Kuiper Belt, a disk-shaped region of space, extending beyond the orbit of Neptune, in which a very large number of minor planets are in orbit around the sun. These bodies, called Kuiper Belt objects (or trans-Neptunian objects), are generally less than 200 miles (320 km) in diameter, although some are larger. Quaoar, discovered in 2002, has a diameter of about 800 miles (1,300 km). Astronomers believe Kuiper Belt objects are composed of rock and ice and that some become comets. The discovery in 1992 of the object named 1992 QB1 provided the first observational evidence for the existence of the Kuiper Belt. The region is named after astronomer Gerard Kuiper, who theorized about distant objects in the solar system.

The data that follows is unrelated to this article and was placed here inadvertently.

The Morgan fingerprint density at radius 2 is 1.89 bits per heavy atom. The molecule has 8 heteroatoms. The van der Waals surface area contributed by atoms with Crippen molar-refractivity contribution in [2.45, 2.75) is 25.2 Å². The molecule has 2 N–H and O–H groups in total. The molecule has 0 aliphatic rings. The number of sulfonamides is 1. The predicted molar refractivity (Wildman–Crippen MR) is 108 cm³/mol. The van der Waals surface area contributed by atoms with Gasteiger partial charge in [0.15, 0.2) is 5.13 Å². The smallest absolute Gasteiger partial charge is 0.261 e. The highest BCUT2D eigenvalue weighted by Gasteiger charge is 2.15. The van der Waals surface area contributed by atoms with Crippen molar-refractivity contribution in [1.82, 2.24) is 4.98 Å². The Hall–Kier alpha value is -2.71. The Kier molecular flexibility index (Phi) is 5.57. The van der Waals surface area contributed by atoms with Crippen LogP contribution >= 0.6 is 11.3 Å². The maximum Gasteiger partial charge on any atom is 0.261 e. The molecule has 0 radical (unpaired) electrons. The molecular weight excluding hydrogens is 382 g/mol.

Galaxies got their start nearly 14 billion years ago, with one unimaginably hot, dense and tiny pinpoint. How did we arrive at the universe's sprawling state of galactic affairs today?
A lunar land rush is the most likely thing in the world (or, rather, out of it). As private companies gaze spaceward with dollar signs in their eyes, it's time to start settling some questions about space ownership, use and management.